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Happiness Is A Skill - Issue #44 - Why Research Won't Save You

Happiness Is A Skill - Issue #44 - Why Research Won't Save You
By Brooke Siem  • Issue #44 • View online
Longstanding New York Times Science reporter Benedict Carey, who wrote the hallmark 2018 article “Many people taking antidepressants discover they cannot quit,” recently left the Times. In his final piece, “Science plays the long game. But people have mental health issues now,” Carey states the obvious, yet often ignored: scientific research does nothing for individuals who are suffering right now.
Expecting science to save you from yourself is akin to expecting the military to deliver you a parachute after you’ve already jumped out of the plane. The process of research and review takes years to execute, and while clinical trials are held up on a pedestal, clinical trial results are only relevant under the circumstances in which the trial was executed.
(Case in point: the FDA and the National Institute of Health did not mandate the inclusion of women in clinical trials until 1993. Until then, the majority of clinical studies examined male subjects. But men and women are different. For one, they metabolize drugs differently. Extrapolating the results of a male-dominated clinical trial and applying it to women doesn’t necessarily deliver the same results, and yet women still take drugs based off of male-dominated data despite unknown risks.)
Mental health is messy. It is rooted in emotion, which means there’s no logic or sense to any of it. Research, on the other hand, is logical. It is designed to make order of the mess. It is natural for us to hold it in high regard in hopes that it will deliver us a pharmaceutical savior.
But, as Carey says, it’s just not happening.
Carey quotes Dr. Thomas Insel, former director of the National Institute of Health: “The scientific progress in our field was stunning, but while we studied the risk factors for suicide, the death rate had climbed 33 percent. While we identified the neuroanatomy of addiction, overdose deaths had increased by threefold. While we mapped the genes for schizophrenia, people with this disease were still chronically unemployed and dying 20 years early.”
All this to say, research ain’t doing diddly to solve the problems.
Cutting research funding isn’t the answer, of course. We need scientists to keep doing their thing, because over a long period of time, individual bits of research link together to help create a tapestry of our understanding of the world.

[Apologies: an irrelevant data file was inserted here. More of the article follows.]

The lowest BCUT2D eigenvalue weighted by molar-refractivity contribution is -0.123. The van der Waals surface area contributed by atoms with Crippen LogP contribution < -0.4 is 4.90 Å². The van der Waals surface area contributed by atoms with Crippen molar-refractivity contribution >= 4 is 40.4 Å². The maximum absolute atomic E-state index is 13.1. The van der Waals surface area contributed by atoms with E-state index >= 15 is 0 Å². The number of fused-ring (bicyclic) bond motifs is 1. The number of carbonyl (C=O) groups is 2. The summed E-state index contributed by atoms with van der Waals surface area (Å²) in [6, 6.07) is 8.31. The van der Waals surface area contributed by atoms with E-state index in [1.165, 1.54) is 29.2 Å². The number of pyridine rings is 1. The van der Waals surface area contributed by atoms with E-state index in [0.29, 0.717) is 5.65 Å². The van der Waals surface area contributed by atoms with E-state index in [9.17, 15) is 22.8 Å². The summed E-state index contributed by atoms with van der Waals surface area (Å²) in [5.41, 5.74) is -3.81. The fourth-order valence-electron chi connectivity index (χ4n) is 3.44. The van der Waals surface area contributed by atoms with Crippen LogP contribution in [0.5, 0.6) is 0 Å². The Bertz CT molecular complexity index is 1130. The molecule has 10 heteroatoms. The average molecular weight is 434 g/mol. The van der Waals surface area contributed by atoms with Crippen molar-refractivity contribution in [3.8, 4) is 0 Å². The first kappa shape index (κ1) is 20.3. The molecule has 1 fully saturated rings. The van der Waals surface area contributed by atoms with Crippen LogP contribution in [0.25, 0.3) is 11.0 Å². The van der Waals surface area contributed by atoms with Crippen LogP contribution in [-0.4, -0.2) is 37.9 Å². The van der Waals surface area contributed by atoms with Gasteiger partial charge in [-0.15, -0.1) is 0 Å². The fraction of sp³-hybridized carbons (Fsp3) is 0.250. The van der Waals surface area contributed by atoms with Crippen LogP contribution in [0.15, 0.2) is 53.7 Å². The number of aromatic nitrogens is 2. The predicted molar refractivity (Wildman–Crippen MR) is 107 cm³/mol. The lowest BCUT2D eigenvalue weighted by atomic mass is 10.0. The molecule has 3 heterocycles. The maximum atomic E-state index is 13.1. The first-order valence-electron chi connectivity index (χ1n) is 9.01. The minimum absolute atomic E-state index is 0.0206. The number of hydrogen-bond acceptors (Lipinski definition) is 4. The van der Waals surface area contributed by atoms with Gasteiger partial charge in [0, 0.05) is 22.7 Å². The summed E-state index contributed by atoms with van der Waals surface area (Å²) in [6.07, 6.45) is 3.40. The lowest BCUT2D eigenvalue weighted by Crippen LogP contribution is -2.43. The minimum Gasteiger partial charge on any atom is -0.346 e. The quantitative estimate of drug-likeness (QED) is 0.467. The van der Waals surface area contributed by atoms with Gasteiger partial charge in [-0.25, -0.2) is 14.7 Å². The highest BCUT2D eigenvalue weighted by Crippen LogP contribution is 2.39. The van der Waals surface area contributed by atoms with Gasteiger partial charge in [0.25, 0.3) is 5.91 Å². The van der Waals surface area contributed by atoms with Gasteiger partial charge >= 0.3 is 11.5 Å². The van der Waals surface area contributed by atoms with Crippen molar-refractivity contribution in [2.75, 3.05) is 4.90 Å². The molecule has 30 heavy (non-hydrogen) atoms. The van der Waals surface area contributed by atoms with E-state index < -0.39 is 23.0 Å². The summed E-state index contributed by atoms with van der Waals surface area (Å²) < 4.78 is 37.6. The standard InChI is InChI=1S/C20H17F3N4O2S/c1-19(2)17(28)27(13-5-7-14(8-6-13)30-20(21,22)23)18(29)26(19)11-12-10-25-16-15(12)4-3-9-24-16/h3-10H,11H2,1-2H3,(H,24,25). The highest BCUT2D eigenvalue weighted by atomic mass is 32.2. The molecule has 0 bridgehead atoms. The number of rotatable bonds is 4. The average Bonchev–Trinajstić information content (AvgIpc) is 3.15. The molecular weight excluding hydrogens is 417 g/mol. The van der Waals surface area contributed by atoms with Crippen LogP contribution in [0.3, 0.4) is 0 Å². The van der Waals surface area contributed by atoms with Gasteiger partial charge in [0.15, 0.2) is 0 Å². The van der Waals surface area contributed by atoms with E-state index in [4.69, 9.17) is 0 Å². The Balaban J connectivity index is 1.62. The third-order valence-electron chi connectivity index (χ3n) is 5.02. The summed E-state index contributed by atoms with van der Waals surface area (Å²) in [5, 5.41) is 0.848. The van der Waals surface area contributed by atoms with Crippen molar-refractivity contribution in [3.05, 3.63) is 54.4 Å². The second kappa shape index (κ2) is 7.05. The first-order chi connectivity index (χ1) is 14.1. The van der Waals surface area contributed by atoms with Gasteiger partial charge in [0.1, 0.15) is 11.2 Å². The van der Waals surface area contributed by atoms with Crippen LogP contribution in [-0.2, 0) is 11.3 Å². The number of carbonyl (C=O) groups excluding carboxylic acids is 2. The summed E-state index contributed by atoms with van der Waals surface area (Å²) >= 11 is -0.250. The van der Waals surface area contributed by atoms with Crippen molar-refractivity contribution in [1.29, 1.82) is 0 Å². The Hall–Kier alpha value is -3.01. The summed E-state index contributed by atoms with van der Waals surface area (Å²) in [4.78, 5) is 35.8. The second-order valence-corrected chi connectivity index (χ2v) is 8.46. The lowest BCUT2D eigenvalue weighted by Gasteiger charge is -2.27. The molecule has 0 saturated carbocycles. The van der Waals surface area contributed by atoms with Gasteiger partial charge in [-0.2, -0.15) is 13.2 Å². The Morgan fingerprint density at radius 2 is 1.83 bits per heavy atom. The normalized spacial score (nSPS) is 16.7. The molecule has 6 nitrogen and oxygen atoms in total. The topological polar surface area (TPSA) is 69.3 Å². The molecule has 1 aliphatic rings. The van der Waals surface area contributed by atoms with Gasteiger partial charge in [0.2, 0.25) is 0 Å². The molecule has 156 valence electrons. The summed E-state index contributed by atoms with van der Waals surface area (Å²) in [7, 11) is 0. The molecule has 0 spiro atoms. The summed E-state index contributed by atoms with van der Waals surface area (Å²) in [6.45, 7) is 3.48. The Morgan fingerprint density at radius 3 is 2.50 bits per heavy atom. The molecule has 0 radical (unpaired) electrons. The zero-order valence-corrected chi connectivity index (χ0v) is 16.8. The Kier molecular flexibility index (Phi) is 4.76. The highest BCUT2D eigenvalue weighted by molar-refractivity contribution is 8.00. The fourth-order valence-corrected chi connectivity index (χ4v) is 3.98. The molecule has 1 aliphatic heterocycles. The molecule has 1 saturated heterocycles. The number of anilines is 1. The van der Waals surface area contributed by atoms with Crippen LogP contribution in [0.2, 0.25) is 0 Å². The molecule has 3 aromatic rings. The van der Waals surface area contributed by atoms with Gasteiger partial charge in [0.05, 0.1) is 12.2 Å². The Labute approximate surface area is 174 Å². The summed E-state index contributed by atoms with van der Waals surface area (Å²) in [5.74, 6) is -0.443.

But on an individual or clinical level, relying on further research and funding is not the answer. Instead, all that energy needs to be turned inward. The answer is not out there, outside of you. It is of you, something that you need to learn to access within yourself in order to harness its healing powers. And that process is something you can do right now.
This process looks different for everyone. Maybe it starts with stopping yourself from complaining all over Facebook. Maybe it’s acknowledging that you do have a drinking problem and signing up for an AA meeting. Maybe its prioritizing the financial investment needed for a therapist, or even simply reading a self-help book.
That first step won’t be enough to save you, either. But just like bits of research weave together to create a tapestry of our world, whatever little steps you take right now will compound over time. Odds are, you won’t even notice a difference until you come to a point of crisis, somewhere down the road. Just at the point where you normally fall back into a destructive pattern of coping—abuse, obsession, overeating, self-harm—you will find yourself without the urge to harm or, even if the urge is there, you’ll find the strength to make a different choice.

Can you do me a favor?
In the world’s most amusing career twist, Nakano knives asked me to be one of 100 worldwide ambassadors in their fruit cutting competition. My entry, DogGoneBananas, is in the running to be considered for the grand prize, a post-pandemic trip to Japan!
My entry, DogGoneBananas for the Nakano fruit cutting competition.
My entry, DogGoneBananas for the Nakano fruit cutting competition.
The winner is chosen by the public, so I need your help! If you’d like to give me a bump, click here to vote. To give me 10 votes instead of 1, all you have to do is grab some fruit and participate yourself! There’s a public competition as well, with beautiful Nakano knives as prizes. My mom and 8 year old step-niece had a great time making Mr. and Mrs. Pineapple heads, so this doubles as a creative outlet for littles and grandlittles as well!
* * *
Science Plays the Long Game. But People Have Mental Health Issues Now. - The New York Times
Could Ancestral Memories of Experiences Really Be Inherited?
From America's Oldest Veteran, Here Are 9 Lessons On Living - RyanHoliday.net
Happy Animal of the Week
Did you enjoy this issue?
Brooke Siem

After 15 years of depression and antidepressants, my mission is to help people find hope in the name of healing. HAPPINESS IS A SKILL a newsletter for people who are ready to dig deep and do the self-work required to create a beautiful life. You can learn more about my story at www.brookesiem.com.

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